Removing Barriers Blog

CFPB Announces a Delay in TRID Enforcement!
Posted June 17,2015 by CUNA Advocacy

CFPB Director Richard Cordray announced today that the effective date of the TILA-RESPA Integrated Disclosures Regulation will be extended until October 1st from its original date of August 1st. CUNA has strongly advocated for an extension of the effective date of the rule, and while we appreciate the extension of the deadline, we still strongly advocate that there is an official hold-harmless period for compliance until the end of the year. We will keep you updated of any further changes in the rule’s effective date. 

CFPB Director Richard Cordray announced that the effective date of the Know Before You Owe rule, which includes the Truth-in-Lending Act (TILA) and Real Estate Settlement Procedures Act (RESPA) Integrated Disclosures (TRID will be extended until October 1, 2015 from its original date of August 1, 2015.  

In the CFPB statement announcing the extended effective date, Cordray stated that the additional compliance time is necessary to correct an administrative error which would have delayed the effective date of the rule by two weeks, and for the purpose of better accommodating the interests of the many consumers and providers whose families will be busy with the transition to the new school year at that time. It has been reported that the administrative error is that the CFPB failed to comply with the Congressional Review Act’s requirement to notify Congress at least 60 days before a regulation becomes effective.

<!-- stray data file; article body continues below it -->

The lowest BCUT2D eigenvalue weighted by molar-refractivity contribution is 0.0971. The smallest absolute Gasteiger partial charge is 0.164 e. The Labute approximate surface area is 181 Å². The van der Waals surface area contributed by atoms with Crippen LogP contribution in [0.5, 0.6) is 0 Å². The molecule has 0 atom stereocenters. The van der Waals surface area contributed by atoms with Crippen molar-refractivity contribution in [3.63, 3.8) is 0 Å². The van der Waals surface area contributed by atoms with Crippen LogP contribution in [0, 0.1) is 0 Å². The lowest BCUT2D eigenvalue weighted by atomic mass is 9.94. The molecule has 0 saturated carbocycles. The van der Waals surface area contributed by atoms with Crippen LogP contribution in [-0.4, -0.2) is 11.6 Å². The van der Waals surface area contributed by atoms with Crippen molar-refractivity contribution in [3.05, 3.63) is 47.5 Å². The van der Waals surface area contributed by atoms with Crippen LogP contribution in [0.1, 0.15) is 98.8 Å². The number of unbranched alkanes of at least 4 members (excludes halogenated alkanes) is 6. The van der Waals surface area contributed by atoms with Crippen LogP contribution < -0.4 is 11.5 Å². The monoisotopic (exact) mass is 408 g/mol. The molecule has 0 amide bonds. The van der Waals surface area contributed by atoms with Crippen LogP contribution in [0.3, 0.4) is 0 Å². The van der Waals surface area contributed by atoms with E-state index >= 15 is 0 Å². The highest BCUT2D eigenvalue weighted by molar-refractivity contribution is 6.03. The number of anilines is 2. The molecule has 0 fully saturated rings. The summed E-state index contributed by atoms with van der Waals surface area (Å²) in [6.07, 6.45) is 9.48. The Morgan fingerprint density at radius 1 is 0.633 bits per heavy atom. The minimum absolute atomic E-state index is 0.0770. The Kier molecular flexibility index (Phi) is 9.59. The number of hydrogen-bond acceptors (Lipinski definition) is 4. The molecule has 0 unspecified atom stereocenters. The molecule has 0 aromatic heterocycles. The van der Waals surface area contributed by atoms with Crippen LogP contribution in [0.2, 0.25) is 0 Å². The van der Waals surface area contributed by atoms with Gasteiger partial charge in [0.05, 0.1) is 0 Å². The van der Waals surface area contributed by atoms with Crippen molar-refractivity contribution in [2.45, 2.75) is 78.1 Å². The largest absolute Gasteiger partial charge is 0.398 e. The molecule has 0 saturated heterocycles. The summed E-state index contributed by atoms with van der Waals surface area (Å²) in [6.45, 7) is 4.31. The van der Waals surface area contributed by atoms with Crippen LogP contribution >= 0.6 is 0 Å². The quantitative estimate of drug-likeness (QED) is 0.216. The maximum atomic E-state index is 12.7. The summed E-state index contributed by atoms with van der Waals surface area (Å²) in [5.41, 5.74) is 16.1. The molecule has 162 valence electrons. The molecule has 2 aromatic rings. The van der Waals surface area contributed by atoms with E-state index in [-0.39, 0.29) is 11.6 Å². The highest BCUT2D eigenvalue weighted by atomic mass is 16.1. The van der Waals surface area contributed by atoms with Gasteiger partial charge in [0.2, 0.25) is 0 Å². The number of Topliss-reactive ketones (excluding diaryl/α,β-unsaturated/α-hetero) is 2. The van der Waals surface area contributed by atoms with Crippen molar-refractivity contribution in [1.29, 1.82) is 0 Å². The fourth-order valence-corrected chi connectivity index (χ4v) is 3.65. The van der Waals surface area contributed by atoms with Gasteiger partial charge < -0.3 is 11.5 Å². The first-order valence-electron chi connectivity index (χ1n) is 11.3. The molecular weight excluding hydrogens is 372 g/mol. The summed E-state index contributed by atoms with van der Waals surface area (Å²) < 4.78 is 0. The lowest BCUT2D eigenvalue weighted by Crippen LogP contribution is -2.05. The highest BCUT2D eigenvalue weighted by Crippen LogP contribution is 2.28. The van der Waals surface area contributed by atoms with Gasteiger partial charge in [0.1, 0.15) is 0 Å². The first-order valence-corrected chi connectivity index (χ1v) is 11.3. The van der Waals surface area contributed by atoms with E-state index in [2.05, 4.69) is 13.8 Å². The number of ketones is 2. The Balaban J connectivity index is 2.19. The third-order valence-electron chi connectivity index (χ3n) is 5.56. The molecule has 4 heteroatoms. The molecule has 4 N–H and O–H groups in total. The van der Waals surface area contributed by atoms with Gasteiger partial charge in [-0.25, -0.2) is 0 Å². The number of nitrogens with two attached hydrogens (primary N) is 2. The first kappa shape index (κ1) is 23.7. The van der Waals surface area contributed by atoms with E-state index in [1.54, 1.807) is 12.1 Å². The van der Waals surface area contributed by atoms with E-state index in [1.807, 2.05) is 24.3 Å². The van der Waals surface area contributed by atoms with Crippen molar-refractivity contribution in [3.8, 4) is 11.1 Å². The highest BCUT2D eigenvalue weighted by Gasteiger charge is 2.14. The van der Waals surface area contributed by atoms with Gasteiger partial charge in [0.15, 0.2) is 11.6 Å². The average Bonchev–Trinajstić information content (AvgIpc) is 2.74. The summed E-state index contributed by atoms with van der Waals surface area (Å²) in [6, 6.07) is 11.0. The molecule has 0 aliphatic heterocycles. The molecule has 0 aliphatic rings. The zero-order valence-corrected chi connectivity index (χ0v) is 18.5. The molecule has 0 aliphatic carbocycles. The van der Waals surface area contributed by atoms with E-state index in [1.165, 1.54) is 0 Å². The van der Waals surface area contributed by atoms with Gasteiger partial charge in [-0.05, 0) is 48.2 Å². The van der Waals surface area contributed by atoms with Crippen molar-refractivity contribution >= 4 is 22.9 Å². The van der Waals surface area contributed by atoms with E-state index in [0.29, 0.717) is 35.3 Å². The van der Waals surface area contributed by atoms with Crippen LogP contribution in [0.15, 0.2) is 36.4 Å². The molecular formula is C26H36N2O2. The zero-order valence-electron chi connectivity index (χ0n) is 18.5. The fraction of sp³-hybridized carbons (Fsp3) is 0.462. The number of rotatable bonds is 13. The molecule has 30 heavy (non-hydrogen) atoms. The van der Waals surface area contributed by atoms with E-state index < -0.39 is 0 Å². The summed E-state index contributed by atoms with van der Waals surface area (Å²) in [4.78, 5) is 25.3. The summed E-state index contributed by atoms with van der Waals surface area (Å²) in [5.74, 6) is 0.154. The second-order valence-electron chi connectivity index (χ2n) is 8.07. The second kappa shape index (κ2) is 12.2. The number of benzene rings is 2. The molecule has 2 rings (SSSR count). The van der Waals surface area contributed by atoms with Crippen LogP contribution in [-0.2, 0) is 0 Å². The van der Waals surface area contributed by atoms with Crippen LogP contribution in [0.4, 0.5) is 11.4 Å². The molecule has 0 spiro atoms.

Additionally in regards to the TRID rule, earlier this month CUNA brought to the attention of Bureau staff a discrepancy related to the scope of the new requirements. The final rule offers a different description of the scope of the rule than both the guide that the Bureau issued in September 2014 to help small financial institutions understand how to comply with the new rule and the supplementary information that accompanies the rule.  CUNA CEO Jim Nussle sent a letter to the CFPB on Friday expressing our concerns about this and seeking clarity.  

Specifically CUNA is seeking clarity about why the most recent Small Entity Compliance Guide no longer states that the rule does not apply to loans made by a person or entity that makes five or fewer mortgages in a calendar year. The previous guide released in 2014 states, “consistent with the current rules under TILA, the rule also does not apply to loans made by a person or entity that makes five or fewer mortgages in a calendar year and thus is not a creditor.”  However, this language is absent from the most recent guide.  

Based on the previous language and final rule’s supplementary information many small credit unions understood they are exempt from the new requirements if they originate five or fewer mortgages per year, regardless of the number of non-mortgage loans they originate.  CUNA estimated that this discrepancy could affect more than 700 credit unions, who would be exempt under the definition originally provided by the CFPB.  

CUNA continues to engage with the CFPB to seek clarification on this important matter, and we appreciate that the Bureau’s discussions with us about this issue. Additionally, CUNA has strongly advocated for an extension of the effective date of the rule, and while we appreciate the extension of the deadline, we still believe that an official hold-harmless period for compliance needs to be implemented until the end of the year.